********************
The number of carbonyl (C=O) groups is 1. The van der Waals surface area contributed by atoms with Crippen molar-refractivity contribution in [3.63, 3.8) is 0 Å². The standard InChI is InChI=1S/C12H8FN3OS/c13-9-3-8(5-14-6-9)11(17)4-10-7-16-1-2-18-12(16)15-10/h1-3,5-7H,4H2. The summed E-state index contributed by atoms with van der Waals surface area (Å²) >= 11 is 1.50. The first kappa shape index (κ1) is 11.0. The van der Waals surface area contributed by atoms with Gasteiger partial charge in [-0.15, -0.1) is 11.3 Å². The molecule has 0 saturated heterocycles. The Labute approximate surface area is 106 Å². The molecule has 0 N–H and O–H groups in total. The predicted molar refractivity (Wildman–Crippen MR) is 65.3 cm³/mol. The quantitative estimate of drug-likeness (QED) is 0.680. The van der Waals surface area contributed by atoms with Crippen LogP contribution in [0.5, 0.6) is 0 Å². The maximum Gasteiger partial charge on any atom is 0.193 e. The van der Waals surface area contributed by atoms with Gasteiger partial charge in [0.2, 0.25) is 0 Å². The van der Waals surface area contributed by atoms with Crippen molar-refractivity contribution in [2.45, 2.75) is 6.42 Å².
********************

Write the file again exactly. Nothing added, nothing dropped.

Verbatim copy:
The number of carbonyl (C=O) groups is 1. The van der Waals surface area contributed by atoms with Crippen molar-refractivity contribution in [3.63, 3.8) is 0 Å². The standard InChI is InChI=1S/C12H8FN3OS/c13-9-3-8(5-14-6-9)11(17)4-10-7-16-1-2-18-12(16)15-10/h1-3,5-7H,4H2. The summed E-state index contributed by atoms with van der Waals surface area (Å²) >= 11 is 1.50. The first kappa shape index (κ1) is 11.0. The van der Waals surface area contributed by atoms with Gasteiger partial charge in [-0.15, -0.1) is 11.3 Å². The molecule has 0 saturated heterocycles. The Labute approximate surface area is 106 Å². The molecule has 0 N–H and O–H groups in total. The predicted molar refractivity (Wildman–Crippen MR) is 65.3 cm³/mol. The quantitative estimate of drug-likeness (QED) is 0.680. The van der Waals surface area contributed by atoms with Crippen LogP contribution in [0.5, 0.6) is 0 Å². The maximum Gasteiger partial charge on any atom is 0.193 e. The van der Waals surface area contributed by atoms with Gasteiger partial charge in [0.2, 0.25) is 0 Å². The van der Waals surface area contributed by atoms with Crippen molar-refractivity contribution in [2.45, 2.75) is 6.42 Å².